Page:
Are there many greater female voices that have graced the planet than Ella Fitzgerald? You certainly don’t get bestowed the title of “the First Lady of song” for no reason. An innovative and original voice, her impact and influence still lives on today through countless artists, but it can never be imitated – the American singer was a singular tour-de-force.
Noted particularly for her clarity, phrasing, articulate diction and timing, not to mention her deftness at improvising horn-like melodies and scat singing around structures, Ella’s voice is as memorable for her solo feats as it is her collaborations with the likes of Louis Armstrong and Duke Ellington.
Her ability to transport listeners back to another time and place is penetrable, and is something that struck a chord with London-based singer and multi-instrumentalist Donna Thompson. With her tribute mix, The Total Refreshment Centre affiliate wanted to translate that “jazz can be enjoyable and accessible” for all, and what better artist to channel that message through than Ella.
Working chronologically, Donna traces the timeline of Ella’s catalogue, picking out songs that, for her, conjure up wonderful memories, while below she disseminates the impact that the jazz great has had on her own pathway into music and where she is today.
Donna’s debut EP Something True will be released on 22nd July on PRAH Recordings.
Why does Ella Fitzgerald mean so much to you?
Ella Fitzgerald is important to me because she played a huge part in creating sounds and styles of vocal performance and delivery that are still imitated and utilised to this day by many artists. She set the bar very high when showing how to be an artist of note.
What makes an Ella Fitzgerald record so unique?
For me when I put on an Ella record, I instantly feel transported back to the early jazz scene even though I never saw it. I feel the influences of her life aren’t just brought through by the lyrics but the choice of melody, instrumentation and supporting harmonies and vocalese that she plucks and uses as ornaments for the arrangement. She paints a picture of that era very well.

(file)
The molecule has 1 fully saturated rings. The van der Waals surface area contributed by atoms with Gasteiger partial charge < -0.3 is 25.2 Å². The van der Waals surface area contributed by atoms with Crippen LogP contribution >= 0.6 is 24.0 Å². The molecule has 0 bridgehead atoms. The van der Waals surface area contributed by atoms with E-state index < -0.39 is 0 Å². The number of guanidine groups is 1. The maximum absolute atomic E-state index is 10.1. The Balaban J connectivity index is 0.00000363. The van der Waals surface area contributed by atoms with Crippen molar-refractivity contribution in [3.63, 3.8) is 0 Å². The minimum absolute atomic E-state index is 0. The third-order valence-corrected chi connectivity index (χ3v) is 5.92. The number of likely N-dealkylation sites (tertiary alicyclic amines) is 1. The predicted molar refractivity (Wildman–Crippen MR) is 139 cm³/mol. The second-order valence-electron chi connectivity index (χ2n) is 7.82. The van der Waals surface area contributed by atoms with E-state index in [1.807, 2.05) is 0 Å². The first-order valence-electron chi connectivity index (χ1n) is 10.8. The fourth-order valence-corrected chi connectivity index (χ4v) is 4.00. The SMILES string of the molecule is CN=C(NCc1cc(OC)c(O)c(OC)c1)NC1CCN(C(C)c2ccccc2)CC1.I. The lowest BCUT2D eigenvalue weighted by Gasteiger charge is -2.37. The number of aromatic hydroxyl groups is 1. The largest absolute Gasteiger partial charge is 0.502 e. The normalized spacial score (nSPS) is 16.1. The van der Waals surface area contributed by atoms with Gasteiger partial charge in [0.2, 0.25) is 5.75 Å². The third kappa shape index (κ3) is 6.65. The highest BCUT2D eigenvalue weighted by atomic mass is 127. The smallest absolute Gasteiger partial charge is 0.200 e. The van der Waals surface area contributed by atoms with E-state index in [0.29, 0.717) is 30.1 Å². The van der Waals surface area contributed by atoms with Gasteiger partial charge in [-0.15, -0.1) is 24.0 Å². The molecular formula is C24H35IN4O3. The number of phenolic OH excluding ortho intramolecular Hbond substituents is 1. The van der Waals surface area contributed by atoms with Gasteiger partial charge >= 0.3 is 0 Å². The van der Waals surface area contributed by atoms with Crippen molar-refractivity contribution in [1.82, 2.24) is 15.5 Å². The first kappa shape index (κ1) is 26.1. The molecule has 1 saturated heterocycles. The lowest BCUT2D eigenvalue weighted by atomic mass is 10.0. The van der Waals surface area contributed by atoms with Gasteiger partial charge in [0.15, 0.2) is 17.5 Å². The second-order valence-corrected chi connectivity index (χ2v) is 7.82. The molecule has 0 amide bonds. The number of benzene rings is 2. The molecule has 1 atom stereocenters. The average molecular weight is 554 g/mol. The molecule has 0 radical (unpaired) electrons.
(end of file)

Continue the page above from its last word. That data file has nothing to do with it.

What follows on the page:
When did you first hear Ella’s music and what impact did it have on you?
I first heard Ella Fitzgerald when I was asked to learn some songs for a house band that played weekly in the lockside lounge, Camden. I was around 16/17 and had been sneaking out and going to watch my friends play mainly Emo and grunge music, set on being a drummer. My college tutor at the time was playing there and soon became my first mentor and as he was playing jazzy music I became more into hearing in that way. I really enjoyed the nuances and the diversity of expression.
What’s your most sacred Ella Fitzgerald record and why?
“Ella in London” live at Ronnie Scott’s 1974. The atmosphere on this record is electric! I just love that she brought her magical vibes to my home city.
Any standout memories from dropping an Ella Fitzgerald track in a set?
I remember singing a cover of ‘Whatever Lola Wants’ at the Jazz Café and the band played so well, along with the audience really enjoying it. That was the first time I felt like a real singer.
How has Ella impacted you as a musician?
When Ella Fitzgerald sings, she interacts with the instruments playing in such a fun way. Her voice weaves it all together. When it’s a large arrangement, you can often hear Ella imitating melodies that would have been usually played on horns but embellishments that add her authentic stamp to what’s written. Improvisation around the structures is something that I use in my music. Also, the way the vocal sits in the mix, regardless of arrangement, always highlights the tones that Ella uses to emphasise and sometimes maximise the feel of the music.
How did you approach this mix? What did you want it to say about Ella and their music?
With Ella having a career that spans several decades, there was a lot of her music to choose from. So to narrow it down, I approached this mix by firstly choosing songs in her catalog that for me have good memories associated with them. I also wanted to make a musical timeline from her earlier work to the later years. I wanted it to say “jazz can be enjoyable and accessible”.
What would you say is Ella Fitzgerald biggest legacy on music?
For me it would be Ella’s pioneering technique of improvisation. She would sing like her voice was a horn and sing over all the changes with fiery dexterity. To hear the voice used as an instrument in this way rather than a purely lyrical element is something that is regularly incorporated into most types of popular music but referred to as melisma. She wasn’t the only artist to do this but she was incredibly gifted at it and definitely stands out to me as a key creator of this style of singing.